IndoDairy annual meeting
Blog post prepared by Jack Hetherington
The IndoDairy project is a research collaboration between Australian and Indonesian research agencies aiming to contribute to increasing milk supply (quantity and quality) by 25% by 2020 for at least 3,000 dairy producers in the geographic locations of West Java and North Sumatra: an ambitious target, but one the project, led by the Centre for Global Food and Resources (CGFAR), is using to help guide its activities. And with less than 18 months to left, the project is heading towards the ‘end game’.
The whole IndoDairy project team met in Bogor on the 22nd of January for its annual meeting: to share the results and outputs of the work completed so far and collectively plan what the future activities will focus on.
During the workshop there were representatives from all of the project collaborators, including: Prof. Wendy Umberger, Jack Hetherington, and Zita Ritchie from GFAR, Dr. Brad Granzin from Subtropical Dairy, representatives from the Indonesian Centre for Animal Research and Development (ICARD), the Indonesian Centre for Agricultural Socio Economic and Policy Studies (ICASEPS) , Bogor Agricultural University (IPB) and the Australian Centre for International Agricultural Research (ACIAR).
Since the project commenced in June 2016, there have been a range of activities designed and implemented, and more currently under design. Below is a summary of what the project team has achieved so far:
Under Objective 1:
Identify and recommend strategies and policies to support development of sustainable, profitable and smallholder-inclusive dairy supply chains in North Sumatra and West Java.
- Developed and published Business Guidelines and Opportunities for Heifer Importation in Indonesia
- Conducted and commenced the analysis of the dairy value chain in West Java and North Sumatra to identify whole-of-chain opportunities to support smallholder dairy farming, including inclusive and sustainable business models.
- Conducted a review of government policies and regulations affecting the Indonesian dairy sector.
- Engaged with policy and industry stakeholders to encourage dialogue regarding the findings of our research findings and potential pathways to support the growth of Indonesia’s dairy industry.
Under Objective 2:
Identify barriers to adoption of profitable management practices and develop strategies to inform development of extension programs in West Java and North Sumatra.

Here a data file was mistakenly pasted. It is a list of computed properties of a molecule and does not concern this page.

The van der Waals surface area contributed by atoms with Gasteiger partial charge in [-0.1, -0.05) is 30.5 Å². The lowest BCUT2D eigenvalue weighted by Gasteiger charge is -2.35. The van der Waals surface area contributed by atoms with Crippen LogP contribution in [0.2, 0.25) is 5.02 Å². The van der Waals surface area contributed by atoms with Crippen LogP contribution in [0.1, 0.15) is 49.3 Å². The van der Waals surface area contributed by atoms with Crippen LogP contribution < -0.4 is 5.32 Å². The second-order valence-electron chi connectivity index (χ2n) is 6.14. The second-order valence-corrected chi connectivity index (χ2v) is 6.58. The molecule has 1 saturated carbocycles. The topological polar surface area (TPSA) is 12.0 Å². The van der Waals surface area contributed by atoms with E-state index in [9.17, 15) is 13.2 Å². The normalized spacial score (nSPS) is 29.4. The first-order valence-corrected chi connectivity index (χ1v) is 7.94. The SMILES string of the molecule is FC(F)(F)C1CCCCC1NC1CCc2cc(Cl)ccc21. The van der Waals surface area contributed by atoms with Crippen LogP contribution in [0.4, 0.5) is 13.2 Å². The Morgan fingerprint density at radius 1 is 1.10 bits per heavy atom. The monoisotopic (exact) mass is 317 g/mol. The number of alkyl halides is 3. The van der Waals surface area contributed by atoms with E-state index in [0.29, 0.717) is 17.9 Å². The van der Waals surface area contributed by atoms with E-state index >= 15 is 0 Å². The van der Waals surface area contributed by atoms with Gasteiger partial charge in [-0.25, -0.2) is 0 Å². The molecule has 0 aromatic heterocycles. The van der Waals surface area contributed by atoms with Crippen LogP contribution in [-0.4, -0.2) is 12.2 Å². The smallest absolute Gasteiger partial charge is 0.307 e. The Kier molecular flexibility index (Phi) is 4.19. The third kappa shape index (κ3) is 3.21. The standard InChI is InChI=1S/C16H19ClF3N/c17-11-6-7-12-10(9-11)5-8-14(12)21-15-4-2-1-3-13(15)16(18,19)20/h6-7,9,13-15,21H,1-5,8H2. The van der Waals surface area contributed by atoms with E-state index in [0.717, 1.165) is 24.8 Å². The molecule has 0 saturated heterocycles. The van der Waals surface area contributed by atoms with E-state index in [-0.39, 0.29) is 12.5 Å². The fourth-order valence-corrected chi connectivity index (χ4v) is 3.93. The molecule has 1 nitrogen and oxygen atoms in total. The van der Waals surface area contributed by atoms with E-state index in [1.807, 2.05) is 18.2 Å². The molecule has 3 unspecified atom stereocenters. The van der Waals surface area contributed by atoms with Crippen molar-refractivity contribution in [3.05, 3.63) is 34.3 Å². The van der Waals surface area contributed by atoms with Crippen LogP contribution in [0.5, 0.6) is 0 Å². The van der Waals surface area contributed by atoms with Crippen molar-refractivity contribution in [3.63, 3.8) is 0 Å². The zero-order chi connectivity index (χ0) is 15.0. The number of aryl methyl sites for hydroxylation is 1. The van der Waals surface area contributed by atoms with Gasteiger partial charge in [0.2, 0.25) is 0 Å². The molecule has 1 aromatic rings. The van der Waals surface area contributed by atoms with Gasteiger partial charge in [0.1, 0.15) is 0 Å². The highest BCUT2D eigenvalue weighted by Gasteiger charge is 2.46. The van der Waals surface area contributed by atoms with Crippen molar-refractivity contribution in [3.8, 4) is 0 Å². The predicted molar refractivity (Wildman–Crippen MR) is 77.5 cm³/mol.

- Conducted a detailed survey of 600 dairy households in West Java between July and September 2017, capturing information about dairy household and farm characteristics, technology adoption, attitudes and perceptions, access to information and profitability.
- Commenced the publication of the IndoDairy Smallholder Household Survey (ISHS) ‘Farm-to-Fact’ Series online summarising descriptive characteristics of the baseline survey.
Under Objective 3:
Develop, pilot and evaluate best-bet dissemination to improve adoption of innovative dairy management practices by smallholder farmers in West Java.
- An Extension Advisory Working Group (EAWG) was formed by the project and has met to give feedback to the project on the design and implementation of the project activities. The EAWG is made up of the Indonesian research, development and extension (RD&E) agencies, five dairy co-operatives and the project team.
- Completed and published a Review of International Extension Theory and Methodologies. Additionally, the project has also undertaken a review of relevant dairy extension programs in Indonesia.
- Provided training to Indonesian researchers and extension officers on advanced cattle nutrition.
- Commenced a feed-base field study, aiming to demonstrate the effect of high crude protein concentrates and mineral supplement on milk productivity and profitability.
- As part of the feed study, the project employed five recent graduates of the Padjadjaran University to be the Village Level Researchers (VLRs) supporting the on-the-ground research and engaging directly with the farmers in the 5 regions the project is operating.
For the remainder of the project… what can you expect?
For the remaining 17 months left on the project, the team is very excited to take the findings from the feed trial, and look at a broad range of technologies and management practices that will improve dairy farming systems and consider how the best way is to package and extend this information to farmers. The project will be looking at different approaches to farmer training and knowledge transfer through localized discussion groups and Focus Farms.
Additionally, there is a lot of interest from the government and industry to improve the quality of milk being produced, in particular bacterial contamination. Therefore, the project is aiming to partner with a milk processor in West Java to develop price incentive program to evaluate the change in farmer behavior, milk quality and farm-gate prices.
To round the project off, an end-line survey will be conducted to measure the short-run and potential long-term impacts of the project.